GREENFIELD — When Fortville Police Officer Max Fox’s voice came over the radio late one night in July 2012, his words were unmistakable: “Officer down.”
Sheriff’s Capt. Jeff Rasche was first to find Fox after he was shot multiple times during a traffic stop gone wrong. Rasche remembers the feeling of helplessness. As he waited for medics to arrive, all he had to stop the bleeding were his hands.
Fox survived, but officials say the incident highlighted the need for officers to carry trauma kits in their squad cars in case of an emergency. Now a local law enforcement organization is spearheading an effort to get Hancock County police the training and equipment they need to make that a reality.
The Hancock County Fraternal Order of Police is working to raise $8,000 to outfit every patrol car in the county with a trauma kit that would be used to provide emergency care to injured officers or members of the public. Leaders of the organization are now turning to the public for donations.
When Rasche talks about the need for equipment, he thinks back on the night he sat with Fox as the bleeding officer told him he was dying.
“We’re waiting, and it seemed like eternity,” he said.
Police officers often take dangerous risks in the line of duty, and trauma kits would give officers the ability to immediately help each other in the event of a shooting or stabbing, said Sgt. J.D. Fortner, a Greenfield Police Department detective and secretary-treasurer of the local FOP.
He said the bags would contain items typically found in first aid kits, including bandages and tourniquets, something not every county agency is currently instructed to carry.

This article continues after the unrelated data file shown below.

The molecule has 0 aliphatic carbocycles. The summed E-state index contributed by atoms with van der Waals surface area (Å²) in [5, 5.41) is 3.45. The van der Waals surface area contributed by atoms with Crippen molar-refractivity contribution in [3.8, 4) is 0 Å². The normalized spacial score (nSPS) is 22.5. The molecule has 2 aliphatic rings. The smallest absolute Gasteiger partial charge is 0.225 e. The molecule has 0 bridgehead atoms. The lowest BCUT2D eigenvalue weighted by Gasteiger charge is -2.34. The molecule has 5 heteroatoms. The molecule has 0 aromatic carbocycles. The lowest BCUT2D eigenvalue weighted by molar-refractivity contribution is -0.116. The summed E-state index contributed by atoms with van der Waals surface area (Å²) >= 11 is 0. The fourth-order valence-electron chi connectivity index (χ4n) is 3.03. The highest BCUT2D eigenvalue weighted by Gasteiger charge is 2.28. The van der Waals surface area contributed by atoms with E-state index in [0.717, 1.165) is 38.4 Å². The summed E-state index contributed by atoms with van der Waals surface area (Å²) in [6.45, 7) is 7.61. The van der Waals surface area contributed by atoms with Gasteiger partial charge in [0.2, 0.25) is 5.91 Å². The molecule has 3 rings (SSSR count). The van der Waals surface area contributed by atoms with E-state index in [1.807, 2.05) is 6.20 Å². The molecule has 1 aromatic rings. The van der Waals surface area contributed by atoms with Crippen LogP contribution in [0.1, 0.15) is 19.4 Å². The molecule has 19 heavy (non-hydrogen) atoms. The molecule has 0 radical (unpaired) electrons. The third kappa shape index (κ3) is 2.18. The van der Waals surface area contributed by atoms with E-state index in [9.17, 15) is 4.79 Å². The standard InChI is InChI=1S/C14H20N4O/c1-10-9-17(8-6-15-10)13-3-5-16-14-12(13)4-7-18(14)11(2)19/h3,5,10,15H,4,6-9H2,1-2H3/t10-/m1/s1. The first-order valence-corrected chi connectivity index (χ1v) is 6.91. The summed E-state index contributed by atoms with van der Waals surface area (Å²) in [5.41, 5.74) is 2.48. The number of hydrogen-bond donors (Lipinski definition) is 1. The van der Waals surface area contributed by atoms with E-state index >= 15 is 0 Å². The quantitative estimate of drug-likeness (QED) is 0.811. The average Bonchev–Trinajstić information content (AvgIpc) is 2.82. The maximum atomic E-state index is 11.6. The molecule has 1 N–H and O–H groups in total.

Guidelines on the medical equipment officers are required to have on hand vary from department to department; some carry nothing at all, Fortner said.
The bags the FOP plans to purchase would put identical trauma bags in each of the county’s roughly 100 patrol cars, no matter the agency.
Talks of organizing a fundraising effort for trauma bags started within a few of county’s police departments, but the FOP took the lead in hopes of standardizing what officers have available to them, said Greenfield detective Sgt. Nichole Gilbert, president of the organization.
Once the bags are in place, FOP leaders can set a standard for where the gear will be stored in patrol cars and what training officers must complete before using them, Gilbert said. That means a Greenfield police officer would be able to look into a Hancock County Sheriff’s Deputy’s patrol car for a kit, saving precious seconds in an emergency, she said.
The same goes for other central Indiana agencies, Fortner said. The trauma kits the Hancock County’s FOP is looking to purchase already have been bought by the Marion County Sheriff’s Department and Indianapolis Metropolitan Police Department, which are called on occasion to assist county agencies when incidents cross county lines.
Those commonalities can save valuable time when officers are faced with a crisis, Gilbert said.
“The FOP is really the center of the law enforcement community,” she said. “We can look over every department to make sure everything is the same, and that’s really important in a high-stress situation.”
The idea is already starting to ease the minds of local patrol officers.
Sheriff’s Lt. Donnie Munden, a 22-year member of the FOP, said he’s glad to hear the group’s efforts are specifically designed with officers’ safety in mind.
“It’s like an insurance policy,” Munden said. “It’s better to have it and never use it than to not have it when you need it.”
Even though efforts to get the bags began more than a year ago, FOP members are still working to raise the nearly $8,000 needed to make the purchase, Fortner said.
The organization has sought sponsorship from local businesses and applied for a number of grants, but community members can chip in as well, Gilbert said.
Donations can be mailed to the Hancock County FOP, 400 E. Davis Road, Greenfield, IN 46140. For more information, call 317-462-6591.
Donations for police car trauma kits can be mailed to the Hancock County FOP, 400 E. Davis Road, Greenfield, IN 46140. For more information, call 317-462-6591.